I've done a bit of cross-country skiing on trails at local mountains, but I'm more interested in getting off the trails and out into the woods. The terrain around here is pretty steep in general with very heavy powder when it snows, which it does a lot (the closest alpine area currently has ~11 feet of snow on the ground and this is normal). Generally, it doesn't get too icy, and rarely below say 15F in temperature.

I'm a bigger guy, so I've found that snowshoeing is pretty painful once the powder gets deep and I lose the ability to "float" pretty quick even on bigger snowshoes.

I have very little interest in climbing things for the purpose of downhill skiing (I'm a snowboarder anyways), mainly I want to move efficiently through deep snow with a pack on, camp, or climb mountains.

I would prefer a solution that is lighter (i.e. if I can strap 2 lbs to each foot and have a somewhat compromised setup, I would prefer that to a "perfect" 5 lb setup).

  • 5 years later - I ended up buying a splitboard and being pleasantly surprised by it's efficiency. It's still clunkier than alternatives (XC, Tele, AT) but perfectly doable and amazing going down.
    – Ryley
    Commented Jun 17, 2017 at 17:37

2 Answers 2


I don't have the time to give a truly complete answer here, but a good choice for you might be metal edged, waxless, backcountry cross-country skis.

Other options might include: Snowshoes (which you don't like) Telemark or Alpine Touring skis (which are heavy, and downhill focused) Postholing (no fun)

XC skis are far lighter than a telemark setup (~1.6kg, 3.6lbs per pair). They are also much easier to learn. The ones with metal edges will allow you to descend with some basic turns (unlike most XC skis, which don't have metal edges). Added to that, using ones that use a "fishscale" instead of waxing will make your life much easier.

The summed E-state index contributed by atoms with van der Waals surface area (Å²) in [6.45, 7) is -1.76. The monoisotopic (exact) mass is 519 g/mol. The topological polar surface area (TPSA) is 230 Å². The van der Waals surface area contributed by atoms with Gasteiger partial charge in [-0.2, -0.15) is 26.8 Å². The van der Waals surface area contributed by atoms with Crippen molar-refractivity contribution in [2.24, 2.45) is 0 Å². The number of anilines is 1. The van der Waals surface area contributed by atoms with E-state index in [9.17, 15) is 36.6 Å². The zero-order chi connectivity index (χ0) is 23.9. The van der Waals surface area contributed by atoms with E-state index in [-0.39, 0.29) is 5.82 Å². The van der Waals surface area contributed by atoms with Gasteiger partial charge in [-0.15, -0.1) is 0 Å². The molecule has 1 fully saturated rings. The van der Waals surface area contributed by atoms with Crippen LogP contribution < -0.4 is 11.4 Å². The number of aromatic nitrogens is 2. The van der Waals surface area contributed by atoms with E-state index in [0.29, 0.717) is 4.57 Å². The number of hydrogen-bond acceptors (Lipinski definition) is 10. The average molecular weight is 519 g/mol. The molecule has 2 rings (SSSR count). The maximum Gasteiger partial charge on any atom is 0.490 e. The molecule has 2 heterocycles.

Atomic makes several, though someone (maybe me, later) would need to go over the options for you. Something like Mountain BC Grip would probably work. Madshus makes several as well, such as the Glittertind. Don't forget a set of bindings, which are relatively cheap.

You will also need sturdy boots (backcountry XC boots are different than classic and sport boots, particularly if you're talking racing boots), and poles.

When I worked at an outdoor shop a few years ago we would sell a package deal for a very basic backcountry XC setup (skis, bindings, boots, poles) for around $250. Those were only so-so, but they get better from there.

There are a couple disadvantages.

  • Not as much surface area as a larger ski (or some snowshoes)
  • Harder to get up very steep hills (as compared to teles with skins, or snowshoes, though there are some skins designed for them - they are rare)
  • Not as durable as teles or snowshoes

Really a lot of this depends on the terrain and your desires.

  • Ok, I admit this is a good choice too, but you'll have to choke me with a compression strap to get me to give up my skins. EDIT: Question, where do you end up for total weight (skis, bindings, boots) for a setup like this?
    – phidauex
    Commented Feb 28, 2012 at 16:18